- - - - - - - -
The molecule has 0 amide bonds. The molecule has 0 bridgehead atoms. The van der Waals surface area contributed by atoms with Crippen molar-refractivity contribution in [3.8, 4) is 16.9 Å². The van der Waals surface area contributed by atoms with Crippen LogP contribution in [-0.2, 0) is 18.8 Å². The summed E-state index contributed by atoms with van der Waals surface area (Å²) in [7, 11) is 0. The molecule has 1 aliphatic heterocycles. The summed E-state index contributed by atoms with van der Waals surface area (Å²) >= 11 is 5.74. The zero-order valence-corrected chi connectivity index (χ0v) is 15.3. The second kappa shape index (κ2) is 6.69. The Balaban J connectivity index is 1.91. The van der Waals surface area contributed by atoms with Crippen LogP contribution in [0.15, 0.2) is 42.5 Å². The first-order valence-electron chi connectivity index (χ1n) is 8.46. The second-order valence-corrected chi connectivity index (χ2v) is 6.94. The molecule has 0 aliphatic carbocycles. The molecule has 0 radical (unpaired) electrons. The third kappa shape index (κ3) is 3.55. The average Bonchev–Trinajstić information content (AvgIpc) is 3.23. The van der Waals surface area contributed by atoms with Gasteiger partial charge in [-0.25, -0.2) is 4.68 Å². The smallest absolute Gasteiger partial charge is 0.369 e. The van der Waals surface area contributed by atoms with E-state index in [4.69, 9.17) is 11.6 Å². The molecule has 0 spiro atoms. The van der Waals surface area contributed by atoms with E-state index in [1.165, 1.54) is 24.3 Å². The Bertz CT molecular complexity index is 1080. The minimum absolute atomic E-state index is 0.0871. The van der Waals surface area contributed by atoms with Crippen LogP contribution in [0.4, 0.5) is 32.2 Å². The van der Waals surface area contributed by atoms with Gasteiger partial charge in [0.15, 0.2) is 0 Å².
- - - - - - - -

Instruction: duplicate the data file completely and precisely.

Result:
The molecule has 0 amide bonds. The molecule has 0 bridgehead atoms. The van der Waals surface area contributed by atoms with Crippen molar-refractivity contribution in [3.8, 4) is 16.9 Å². The van der Waals surface area contributed by atoms with Crippen LogP contribution in [-0.2, 0) is 18.8 Å². The summed E-state index contributed by atoms with van der Waals surface area (Å²) in [7, 11) is 0. The molecule has 1 aliphatic heterocycles. The summed E-state index contributed by atoms with van der Waals surface area (Å²) >= 11 is 5.74. The zero-order valence-corrected chi connectivity index (χ0v) is 15.3. The second kappa shape index (κ2) is 6.69. The Balaban J connectivity index is 1.91. The van der Waals surface area contributed by atoms with Crippen LogP contribution in [0.15, 0.2) is 42.5 Å². The first-order valence-electron chi connectivity index (χ1n) is 8.46. The second-order valence-corrected chi connectivity index (χ2v) is 6.94. The molecule has 0 aliphatic carbocycles. The molecule has 0 radical (unpaired) electrons. The third kappa shape index (κ3) is 3.55. The average Bonchev–Trinajstić information content (AvgIpc) is 3.23. The van der Waals surface area contributed by atoms with Gasteiger partial charge in [-0.25, -0.2) is 4.68 Å². The smallest absolute Gasteiger partial charge is 0.369 e. The van der Waals surface area contributed by atoms with E-state index in [4.69, 9.17) is 11.6 Å². The molecule has 0 spiro atoms. The van der Waals surface area contributed by atoms with E-state index in [1.165, 1.54) is 24.3 Å². The Bertz CT molecular complexity index is 1080. The minimum absolute atomic E-state index is 0.0871. The van der Waals surface area contributed by atoms with Crippen LogP contribution in [0.4, 0.5) is 32.2 Å². The van der Waals surface area contributed by atoms with Gasteiger partial charge in [0.15, 0.2) is 0 Å².